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Good morning, Portland! Could you use a shot... and perhaps a beer? If so, we've got ya covered.

Here are the headlines.

• Four months after its celebratory kick-off, the campaign to recall Mayor Ted Wheeler has come to an unceremonious end. The campaign failed to get even half of the required signatures to get on the ballot, and a last-minute lawsuit to buy them more time failed.

• Well, color me shocked: The New York Times ex-columnist who woke up one day and decided he ought to be governor of Oregon has a lot of fancy out-of-state friends with deep pockets. Yep, I'm talking about Nick Kristof, who has already raised more than a million bucks for the campaign.

• Gresham High School students are speaking out about a school resource officer—aka a cop who hangs out at school—who they say consistently targets students of color for mistreatment. According to OPB, students of color feel "targeted, harassed, intimidated, discriminated against and profiled by the school resource officer."

Why is a drought-stricken Oregon town agreeing to give a tech giant a bunch of its desperately needed water? The Dalles City Council just voted 5-0 to provide Google with more water to cool the company's two new data centers there. Both parties refuse to say just how much water is being given for the $28.5 million price tag. The future might not have enough water, but damn it, we're still going to be able to do our precious little internet searches!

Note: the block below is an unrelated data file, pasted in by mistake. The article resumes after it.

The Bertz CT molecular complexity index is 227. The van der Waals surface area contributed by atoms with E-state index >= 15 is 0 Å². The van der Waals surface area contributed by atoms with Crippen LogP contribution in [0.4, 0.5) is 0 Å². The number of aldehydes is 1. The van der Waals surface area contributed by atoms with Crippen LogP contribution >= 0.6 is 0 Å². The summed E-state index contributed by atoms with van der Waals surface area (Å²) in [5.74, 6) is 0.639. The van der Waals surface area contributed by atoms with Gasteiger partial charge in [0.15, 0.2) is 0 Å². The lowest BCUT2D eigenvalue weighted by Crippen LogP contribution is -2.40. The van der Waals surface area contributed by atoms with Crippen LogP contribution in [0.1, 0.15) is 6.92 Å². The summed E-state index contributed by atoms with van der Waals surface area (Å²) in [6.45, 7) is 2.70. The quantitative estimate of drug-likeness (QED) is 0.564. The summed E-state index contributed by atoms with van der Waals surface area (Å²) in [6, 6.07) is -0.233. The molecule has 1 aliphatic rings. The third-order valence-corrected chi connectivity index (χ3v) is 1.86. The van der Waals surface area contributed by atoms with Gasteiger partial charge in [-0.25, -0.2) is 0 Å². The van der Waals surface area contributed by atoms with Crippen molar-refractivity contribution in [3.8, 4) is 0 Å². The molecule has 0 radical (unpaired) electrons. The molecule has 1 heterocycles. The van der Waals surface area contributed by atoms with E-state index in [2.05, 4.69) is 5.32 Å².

• Want to know what's going on with the Portland Thorns, after the fallout from news that a coach sexually coerced players and Thorns management turned a blind eye? Interested in learning more context about politics and Portland soccer fans? Check out this wonderfully reported piece from Mercury contributor Abe Asher.

• How do things continue to be bad in newer, more fucked-up ways?

• Reporters with NPR got their hands on taped recordings of conversations among top National Rifle Association (NRA) officials 20 years ago about how the organization would respond to school shootings. The conversations, which took place after the Columbine tragedy, offer a peek behind the curtain into how one of the most powerful and detrimental organizations in the country operated.

• Now that a billion-dollar infrastructure bill is headed to President Joe Biden's desk, it's time to once again try to pass the social safety net portions of his "Build Back Better" plan. That means five infuriatingly "moderate" Democrats—including Oregon's own Kurt Schrader—now hold the cards.

• Over the weekend, eight people tragically died at Astroworld, Travis Scott's music festival, as they were trampled in a crowd of fans. Scott already faces multiple lawsuits for failing to make the festival safe—but online conspiracy theorists are, of course, taking things a few steps further. QAnon influencers are insisting the Astroworld deaths were part of a mass satanic ritual—and their followers are buying it.

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• And finally: A daylight savings mood!